In just three days and 285 pages I travelled to the Western Sahara, the Spanish enclaves of Ceuta and Melilla, Israel, Palestine, India, Bangladesh, the Arizona borderland, Belfast and Montreal, in Marcello Di Cintio’s Walls: Travels Along the Barricades (Goose Lane).
In introducing some of the world’s most volatile man-made borders, Di Cintio unearths the human preoccupation with erecting walls and what they mean for the people who live alongside them. He traverses the complex histories and incredible stories of people who hold fast to hope on both sides of walls, challenging the well-known maxim that good fences make good neighbours.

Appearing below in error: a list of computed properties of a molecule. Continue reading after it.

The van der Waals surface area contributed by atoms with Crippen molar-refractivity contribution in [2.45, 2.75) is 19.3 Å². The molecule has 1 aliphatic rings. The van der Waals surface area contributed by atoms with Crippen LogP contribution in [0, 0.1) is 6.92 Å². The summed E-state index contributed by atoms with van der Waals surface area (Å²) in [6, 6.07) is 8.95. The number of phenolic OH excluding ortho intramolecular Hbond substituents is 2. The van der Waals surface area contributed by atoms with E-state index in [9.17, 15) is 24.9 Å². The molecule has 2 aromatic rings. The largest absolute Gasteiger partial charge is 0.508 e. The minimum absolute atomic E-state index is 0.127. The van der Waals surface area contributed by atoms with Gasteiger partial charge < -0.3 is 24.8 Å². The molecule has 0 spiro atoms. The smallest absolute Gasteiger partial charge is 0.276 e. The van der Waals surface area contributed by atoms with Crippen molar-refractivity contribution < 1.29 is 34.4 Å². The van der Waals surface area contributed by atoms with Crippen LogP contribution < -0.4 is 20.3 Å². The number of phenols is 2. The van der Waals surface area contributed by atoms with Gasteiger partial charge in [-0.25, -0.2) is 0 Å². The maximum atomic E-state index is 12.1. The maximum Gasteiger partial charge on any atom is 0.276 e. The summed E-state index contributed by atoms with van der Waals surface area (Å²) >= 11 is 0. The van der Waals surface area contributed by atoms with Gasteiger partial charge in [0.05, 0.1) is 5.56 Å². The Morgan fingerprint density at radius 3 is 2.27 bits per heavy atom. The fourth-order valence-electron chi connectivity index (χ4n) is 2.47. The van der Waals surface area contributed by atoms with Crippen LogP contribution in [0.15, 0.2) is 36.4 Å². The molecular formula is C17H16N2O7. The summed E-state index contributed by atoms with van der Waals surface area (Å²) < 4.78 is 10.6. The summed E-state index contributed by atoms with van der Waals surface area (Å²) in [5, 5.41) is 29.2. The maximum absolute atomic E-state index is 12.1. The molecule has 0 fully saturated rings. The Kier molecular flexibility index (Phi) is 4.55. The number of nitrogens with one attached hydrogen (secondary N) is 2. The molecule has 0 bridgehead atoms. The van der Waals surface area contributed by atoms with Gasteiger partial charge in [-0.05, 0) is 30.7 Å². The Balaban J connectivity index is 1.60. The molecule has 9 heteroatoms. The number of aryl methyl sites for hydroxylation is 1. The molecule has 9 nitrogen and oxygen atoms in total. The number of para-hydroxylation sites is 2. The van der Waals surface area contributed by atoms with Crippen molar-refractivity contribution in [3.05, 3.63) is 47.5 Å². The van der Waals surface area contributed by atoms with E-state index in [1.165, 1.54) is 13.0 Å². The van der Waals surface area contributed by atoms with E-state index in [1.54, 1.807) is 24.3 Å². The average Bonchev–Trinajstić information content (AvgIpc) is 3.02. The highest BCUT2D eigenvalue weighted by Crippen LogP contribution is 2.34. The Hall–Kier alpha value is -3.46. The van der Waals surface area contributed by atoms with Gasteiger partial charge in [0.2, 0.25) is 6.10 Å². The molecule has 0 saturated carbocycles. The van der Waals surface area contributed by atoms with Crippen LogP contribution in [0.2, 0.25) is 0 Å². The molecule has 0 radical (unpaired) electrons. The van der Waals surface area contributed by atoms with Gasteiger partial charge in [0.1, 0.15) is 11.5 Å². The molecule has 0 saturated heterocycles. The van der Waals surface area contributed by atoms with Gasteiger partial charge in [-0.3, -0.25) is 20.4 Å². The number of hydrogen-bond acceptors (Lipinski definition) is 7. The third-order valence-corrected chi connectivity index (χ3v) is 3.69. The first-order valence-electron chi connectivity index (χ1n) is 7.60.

A perfect mix of fact and vivid first-person narrative leaves you feeling that you’ve witnessed death-defying acts of bravery, and fallen ill with Wall Disease. Di Cintio also reminds us that Canada is not without its own history of drawing lines to separate here from there, and us from them.
Walls is a humanizing history of the world’s barricades that we need now more than ever.
Two essays published in Geist, “The Great Wall of Montreal” (No. 82) and “Wall of Shame” (No. 74), both posted at geist.com, became part of Walls.